the Supreme Court already engages in common law rulemaking. 217 By
bringing greater candor to that legitimate process, the statute would foster
better decisionmaking and greater dialogue between courts, rulemakers, and
B. Protecting a Coherent Vision of Federalism
One of the statute’s major accomplishments would be the clarification of
what, until now, has been an amorphous notion of federalism running
through the Erie doctrine. My proposal promotes a coherent view of
federalism as a commitment to protecting states’ interest in creating
positive law that directly regulates individual conduct. That vision of
federalism, though not constitutionally compelled,218 seeks to protect
concrete state interests as a prudential matter.
As I have argued in earlier work, a government’s authority to “craft[]
conduct rules is the preeminent power and the one that deserves the most
rigorous protection.”219 Conduct rules govern primary rights, obligations,
and prohibitions, and they usually include the elements of a cause of action
and defenses that respond directly to those elements.220 This is not to say
that states do not care about the process of adjudicating those conduct rules,
but such concern should not be a cognizable federalism interest when a
federal court sits in diversity.
The primacy of the power to enact conduct rules, and the usual
reservation of that power to democratically accountable actors, is an idea
interwoven through the Erie doctrine. Indeed, the doctrine’s various
sources—the Constitution, the Decision Act, and the Enabling Act—have
differentiated between substance and procedure, albeit by drawing the line
in different places.221 The current proposal seeks to refocus the Erie
doctrine on the conduct rules that embody states’ regulatory choices and
thus reflect their most salient federalism interests.
217. See Lumen N. Mulligan & Glen Staszewski, The Supreme Court’s Regulation of
Civil Procedure: Lessons from Administrative Law, 59 UCLA L. REV. 1188 (2012).
218. See supra notes 43–57 and accompanying text.
219. See Alan M. Trammell, Jurisdictional Sequencing, 47 GA. L. REV. 1099, 1142
220. See id. at 1136–37.
221. See Ely, supra note 3, at 697–700.
The proposed statute simultaneously recognizes federal courts’ interest in
impartially maintaining control over their own methods of judicial
administration. For these reasons, the statute authorizes courts to create any
nonsubstantive rule—i.e., one that actually regulates judicial administration.
It eschews the term “procedure” in order to avoid confusion with the
Enabling Act’s scope and to clarify that courts’ rulemaking authority now
encompasses all matters within the twilight zone. Accordingly, the notion
of “nonsubstantive” rules is broader than almost any working definition of
“procedural” rules.222 The fact that a nonsubstantive rule has collateral
substantive effects is, without more, unproblematic. The relevant question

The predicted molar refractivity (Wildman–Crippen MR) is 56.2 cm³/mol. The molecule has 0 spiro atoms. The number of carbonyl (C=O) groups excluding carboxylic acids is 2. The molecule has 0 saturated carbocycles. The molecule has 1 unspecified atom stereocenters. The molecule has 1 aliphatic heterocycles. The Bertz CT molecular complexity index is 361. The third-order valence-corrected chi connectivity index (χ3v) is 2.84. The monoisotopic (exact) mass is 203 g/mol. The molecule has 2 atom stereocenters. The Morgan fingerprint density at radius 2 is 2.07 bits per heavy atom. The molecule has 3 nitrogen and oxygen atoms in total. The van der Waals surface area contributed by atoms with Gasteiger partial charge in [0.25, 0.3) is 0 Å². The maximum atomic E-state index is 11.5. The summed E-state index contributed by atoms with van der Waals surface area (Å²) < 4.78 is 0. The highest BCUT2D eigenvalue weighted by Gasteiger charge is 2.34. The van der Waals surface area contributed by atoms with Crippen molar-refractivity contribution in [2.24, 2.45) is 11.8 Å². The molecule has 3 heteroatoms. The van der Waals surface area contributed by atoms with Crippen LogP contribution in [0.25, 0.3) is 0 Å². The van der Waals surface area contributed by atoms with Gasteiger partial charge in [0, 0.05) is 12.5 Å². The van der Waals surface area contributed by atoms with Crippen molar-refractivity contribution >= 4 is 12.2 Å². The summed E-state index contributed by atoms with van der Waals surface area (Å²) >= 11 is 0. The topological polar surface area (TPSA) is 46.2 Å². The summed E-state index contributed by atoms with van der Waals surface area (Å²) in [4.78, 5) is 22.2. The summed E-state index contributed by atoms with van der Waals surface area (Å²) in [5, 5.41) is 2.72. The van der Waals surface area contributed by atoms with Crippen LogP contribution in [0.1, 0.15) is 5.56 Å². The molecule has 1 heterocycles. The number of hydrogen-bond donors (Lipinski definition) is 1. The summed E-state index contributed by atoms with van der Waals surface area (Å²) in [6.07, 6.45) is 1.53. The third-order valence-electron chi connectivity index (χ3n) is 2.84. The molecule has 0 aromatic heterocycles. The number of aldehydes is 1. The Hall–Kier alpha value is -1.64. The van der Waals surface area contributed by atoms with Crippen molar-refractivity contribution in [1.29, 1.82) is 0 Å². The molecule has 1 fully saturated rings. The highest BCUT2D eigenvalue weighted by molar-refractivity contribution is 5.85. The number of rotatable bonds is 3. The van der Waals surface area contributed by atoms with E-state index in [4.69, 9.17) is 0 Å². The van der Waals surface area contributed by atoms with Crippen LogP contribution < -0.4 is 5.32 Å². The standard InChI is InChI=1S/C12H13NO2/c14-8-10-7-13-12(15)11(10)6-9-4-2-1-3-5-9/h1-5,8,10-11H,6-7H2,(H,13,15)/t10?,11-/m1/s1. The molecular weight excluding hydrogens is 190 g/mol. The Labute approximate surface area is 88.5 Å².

is whether the rule directly regulates a matter of judicial administration; if it
does, then it passes muster.223
This prudential vision of federalism (and, to a certain extent, separation
of powers), is rooted in a functional theory of those structural interests.
Professor Victoria Nourse has argued that such interests fundamentally
address “risks to the decisionmaking relations between the people and their
government.”224 In other words, the diffusion of power among the states
and the various branches of the federal government reflects an implicit
judgment about which constituencies, through their representatives, should
make certain decisions. Accordingly, any allocation of decisionmaking
authority should be sensitive to the risk of upsetting the “representative
Viewed through that lens, the proposed statute relies on the basic
democratic assumption that the people’s direct representatives should craft
substantive laws that announce the rules governing daily life.226 By
contrast, appointed judges presumptively should not be in the business of
making such conduct rules. That presumption can be overcome, of course,
but the federal courts’ power to create substantive common law is narrowly
circumscribed227 precisely because shifting such power to judges risks a
drastic change in the representative relation.
222. See Trammell, supra note 219, at 1140.
223. In one sense, decoupling substantive and procedural rules is artificial. Justice Oliver
Wendell Holmes’s “bad man” theory of the law argued that a person is not interested in the
law’s definition of conduct rules per se but, rather, in the likely consequences of certain
actions. Predicting such consequences depends on the entire body of law. But the
Holmesian view has not prevailed, as the Court for decades has differentiated between rights
and enforcement mechanisms. See Mulligan, supra note 135, at 244–48. Moreover, the
entire concept of diversity jurisdiction, particularly in light of the Decision Act, rests on the
notion that federal courts can decouple state-defined rights from their enforcement
224. V.F. Nourse, Toward a New Constitutional Anatomy, 56 STAN. L. REV. 835, 871